California state agencies released the Draft Forest Carbon Plan in January 2017. The Draft Plan contains a lot of important background information, but is not specific enough to provide a real plan to reduce emissions and restore carbon sequestration to California’s forests.
In February, the California Air Resources Board released staff proposals on how ARB would spend the proposed $363 million in Low Carbon Transportation funding (from Cap and Trade revenues) if the Legislature approves the funding later this year. The staff proposals include funding plans for Low Carbon Fuels and for Heavy Duty Vehicles. ARB is holding workshops in March to discuss the draft plans. Details about the workshops are available on ARB’s website. The staff drafts are below.
In January, the California Air Resources Board released the Climate Change Scoping Plan Update, which includes strategies and alternatives to meet the state’s 2030 emissions reduction goals.
Read the 2030 Scoping Plan Update (Jan 2017)
BAC submitted comments on the Air Resources Board’s Discussion Draft, released December 2016, on how to meet the state’s 2030 climate change targets. BAC’ strongly supports ARB’s recommendations for renewable gas, but urges ARB to include greater transparency in the Scoping Plan.
Fifteen California counties and the Rural County Representatives of California urge the CPUC to adopt policies to increase baseload and flexible generation power, including biomass and biogas, as part of California’s 50 percent renewable power requirement. The counties lay out the many benefits of biomass and biogas for ratepayers and the public, including renewable power to complement wind and solar, provide grid stability, reduce Short-Lived Climate Pollutants, protect water and hydropower supplies, protect utility infrastructure from wildfire, and provide economic development in rural communities.
See the Counties’ letter to CPUC
State agencies released an updated strategy to reduce Short-Lived Climate Pollutants in November 2016. The updated draft is focused on strategies to reduce methane emissions and human-caused black carbon emissions. Although SB 605 (Lara, 2014) requires a comprehensive strategy to address all major sources of SLCP’s, the current draft omitted any strategy to reduce black carbon from wildfire, which is the single largest source of SLCP’s. BAC’s Comments on the updated draft urge the state to restore sections on black carbon from wildfire, which had been included in earlier drafts, as required by SB 605. The Comments also urge the state to allocate a higher share of Cap & Trade revenues to SLCP reduction and to identify important research needs for SLCP reduction.
The California Air Resources Board has developed a draft plan for reducing climate pollution from the transportation sector. BAC’s comments on the draft plan focus on the need for greater transparency, specific goals for large trucks that cause a disproportionate share of emissions, focus on lifecycle emissions, and incentives for the most cost-effective emissions reductions.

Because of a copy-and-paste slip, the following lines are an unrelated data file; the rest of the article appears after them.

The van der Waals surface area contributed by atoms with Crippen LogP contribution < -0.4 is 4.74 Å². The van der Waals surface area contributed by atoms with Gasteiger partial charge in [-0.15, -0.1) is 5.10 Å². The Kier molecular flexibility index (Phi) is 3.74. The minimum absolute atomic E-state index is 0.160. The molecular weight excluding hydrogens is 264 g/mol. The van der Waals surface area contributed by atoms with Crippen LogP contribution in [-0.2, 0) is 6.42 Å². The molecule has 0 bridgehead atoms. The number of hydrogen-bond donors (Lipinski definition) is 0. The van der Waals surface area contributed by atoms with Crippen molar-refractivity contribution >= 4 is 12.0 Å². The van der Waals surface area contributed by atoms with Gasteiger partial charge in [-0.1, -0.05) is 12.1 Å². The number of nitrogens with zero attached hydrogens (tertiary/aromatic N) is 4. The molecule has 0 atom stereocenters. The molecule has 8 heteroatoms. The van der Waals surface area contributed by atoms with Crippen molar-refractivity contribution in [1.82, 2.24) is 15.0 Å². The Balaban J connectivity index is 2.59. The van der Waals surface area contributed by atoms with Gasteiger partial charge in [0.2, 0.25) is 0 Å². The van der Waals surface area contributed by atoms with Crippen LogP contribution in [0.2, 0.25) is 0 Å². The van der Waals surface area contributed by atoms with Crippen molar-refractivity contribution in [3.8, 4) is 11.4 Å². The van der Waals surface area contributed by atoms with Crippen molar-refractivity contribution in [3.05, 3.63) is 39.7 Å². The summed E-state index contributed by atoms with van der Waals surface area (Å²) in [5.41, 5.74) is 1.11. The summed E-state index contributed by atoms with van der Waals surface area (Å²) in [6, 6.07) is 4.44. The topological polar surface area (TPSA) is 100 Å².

In August, the CPUC sought comments on implementation of SB 840, which waives some interconnection requirements for forest BioMAT projects. BAC’s Comments and Reply Comments are below.
The California Energy Commission has announced $23 million in new funding opportunities for forest and food waste to energy projects. As part of the Commission’s Electricity Program Investment Charge (EPIC), the CEC has just announced the availability of:
- $10 million for forest waste to electricity projects (that take waste from High Hazard Zones)
- $8 million for food waste to energy projects; and
- $5 million for Applied R&D for woody biomass to energy projects.
The Deadline for Written Questions: July 29, 2016, 5:00 p.m.
Deadline to Submit Abstracts (Phase 1): August 29, 2016, by 3:00 p.m.
Deadline to Submit Applications (Phase 2): December 16, 2016, by 3:00 p.m.
To see the full funding announcement, click here.
The CPUC has taken an important step in reducing the cost uncertainties and variability facing bioenergy developers. In late June, the Commission adopted a “Cost Envelope Approach” to interconnection costs for distributed generation (electricity) projects that prevents utilities from increasing interconnection costs more than 25 percent between the initial estimate and final costs to interconnect. The Decision also requires greater transparency so that, over time, costs should begin to go down for distributed generation bioenergy projects. To learn more, click on the Final Decision, below.